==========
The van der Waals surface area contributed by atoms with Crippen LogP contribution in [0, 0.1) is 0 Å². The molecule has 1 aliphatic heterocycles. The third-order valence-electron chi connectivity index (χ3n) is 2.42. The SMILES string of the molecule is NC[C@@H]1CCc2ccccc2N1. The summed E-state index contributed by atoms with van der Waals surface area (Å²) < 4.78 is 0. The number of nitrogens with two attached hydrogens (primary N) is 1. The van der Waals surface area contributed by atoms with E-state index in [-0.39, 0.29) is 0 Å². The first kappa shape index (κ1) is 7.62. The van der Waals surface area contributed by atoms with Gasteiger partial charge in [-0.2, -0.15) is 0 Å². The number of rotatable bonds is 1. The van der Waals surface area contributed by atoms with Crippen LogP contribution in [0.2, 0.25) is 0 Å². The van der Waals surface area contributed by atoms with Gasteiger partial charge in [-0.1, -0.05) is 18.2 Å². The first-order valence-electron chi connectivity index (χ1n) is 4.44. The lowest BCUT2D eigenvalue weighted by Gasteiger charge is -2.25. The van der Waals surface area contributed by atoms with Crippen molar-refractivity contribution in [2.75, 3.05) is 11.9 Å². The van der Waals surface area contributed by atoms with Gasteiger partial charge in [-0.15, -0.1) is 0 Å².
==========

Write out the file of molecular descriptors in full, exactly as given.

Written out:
The van der Waals surface area contributed by atoms with Crippen LogP contribution in [0, 0.1) is 0 Å². The molecule has 1 aliphatic heterocycles. The third-order valence-electron chi connectivity index (χ3n) is 2.42. The SMILES string of the molecule is NC[C@@H]1CCc2ccccc2N1. The summed E-state index contributed by atoms with van der Waals surface area (Å²) < 4.78 is 0. The number of nitrogens with two attached hydrogens (primary N) is 1. The van der Waals surface area contributed by atoms with E-state index in [-0.39, 0.29) is 0 Å². The first kappa shape index (κ1) is 7.62. The van der Waals surface area contributed by atoms with Gasteiger partial charge in [-0.2, -0.15) is 0 Å². The number of rotatable bonds is 1. The van der Waals surface area contributed by atoms with Crippen LogP contribution in [0.2, 0.25) is 0 Å². The van der Waals surface area contributed by atoms with Gasteiger partial charge in [-0.1, -0.05) is 18.2 Å². The first-order valence-electron chi connectivity index (χ1n) is 4.44. The lowest BCUT2D eigenvalue weighted by Gasteiger charge is -2.25. The van der Waals surface area contributed by atoms with Crippen molar-refractivity contribution in [2.75, 3.05) is 11.9 Å². The van der Waals surface area contributed by atoms with Gasteiger partial charge in [-0.15, -0.1) is 0 Å².